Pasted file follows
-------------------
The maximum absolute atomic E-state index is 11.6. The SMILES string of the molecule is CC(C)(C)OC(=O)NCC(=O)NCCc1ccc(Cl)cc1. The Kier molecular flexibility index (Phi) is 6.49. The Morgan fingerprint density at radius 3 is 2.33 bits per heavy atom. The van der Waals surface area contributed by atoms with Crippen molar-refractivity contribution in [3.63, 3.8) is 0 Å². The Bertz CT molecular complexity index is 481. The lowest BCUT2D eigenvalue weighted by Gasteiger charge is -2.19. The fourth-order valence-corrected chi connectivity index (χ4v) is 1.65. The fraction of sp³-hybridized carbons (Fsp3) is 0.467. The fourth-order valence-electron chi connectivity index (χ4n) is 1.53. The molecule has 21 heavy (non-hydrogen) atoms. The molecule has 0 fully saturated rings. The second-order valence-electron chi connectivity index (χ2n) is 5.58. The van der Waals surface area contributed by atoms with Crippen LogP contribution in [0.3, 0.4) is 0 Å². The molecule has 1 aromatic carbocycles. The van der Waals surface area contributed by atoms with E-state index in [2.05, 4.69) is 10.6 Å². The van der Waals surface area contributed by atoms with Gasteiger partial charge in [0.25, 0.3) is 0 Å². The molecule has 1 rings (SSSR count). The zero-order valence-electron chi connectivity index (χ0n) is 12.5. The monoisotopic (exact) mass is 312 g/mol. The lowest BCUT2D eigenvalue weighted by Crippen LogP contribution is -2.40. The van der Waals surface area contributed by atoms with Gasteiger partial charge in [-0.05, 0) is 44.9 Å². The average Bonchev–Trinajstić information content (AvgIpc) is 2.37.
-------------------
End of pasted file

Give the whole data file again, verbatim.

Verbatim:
The maximum absolute atomic E-state index is 11.6. The SMILES string of the molecule is CC(C)(C)OC(=O)NCC(=O)NCCc1ccc(Cl)cc1. The Kier molecular flexibility index (Phi) is 6.49. The Morgan fingerprint density at radius 3 is 2.33 bits per heavy atom. The van der Waals surface area contributed by atoms with Crippen molar-refractivity contribution in [3.63, 3.8) is 0 Å². The Bertz CT molecular complexity index is 481. The lowest BCUT2D eigenvalue weighted by Gasteiger charge is -2.19. The fourth-order valence-corrected chi connectivity index (χ4v) is 1.65. The fraction of sp³-hybridized carbons (Fsp3) is 0.467. The fourth-order valence-electron chi connectivity index (χ4n) is 1.53. The molecule has 21 heavy (non-hydrogen) atoms. The molecule has 0 fully saturated rings. The second-order valence-electron chi connectivity index (χ2n) is 5.58. The van der Waals surface area contributed by atoms with Crippen LogP contribution in [0.3, 0.4) is 0 Å². The molecule has 1 aromatic carbocycles. The van der Waals surface area contributed by atoms with E-state index in [2.05, 4.69) is 10.6 Å². The van der Waals surface area contributed by atoms with Gasteiger partial charge in [0.25, 0.3) is 0 Å². The molecule has 1 rings (SSSR count). The zero-order valence-electron chi connectivity index (χ0n) is 12.5. The monoisotopic (exact) mass is 312 g/mol. The lowest BCUT2D eigenvalue weighted by Crippen LogP contribution is -2.40. The van der Waals surface area contributed by atoms with Gasteiger partial charge in [-0.05, 0) is 44.9 Å². The average Bonchev–Trinajstić information content (AvgIpc) is 2.37.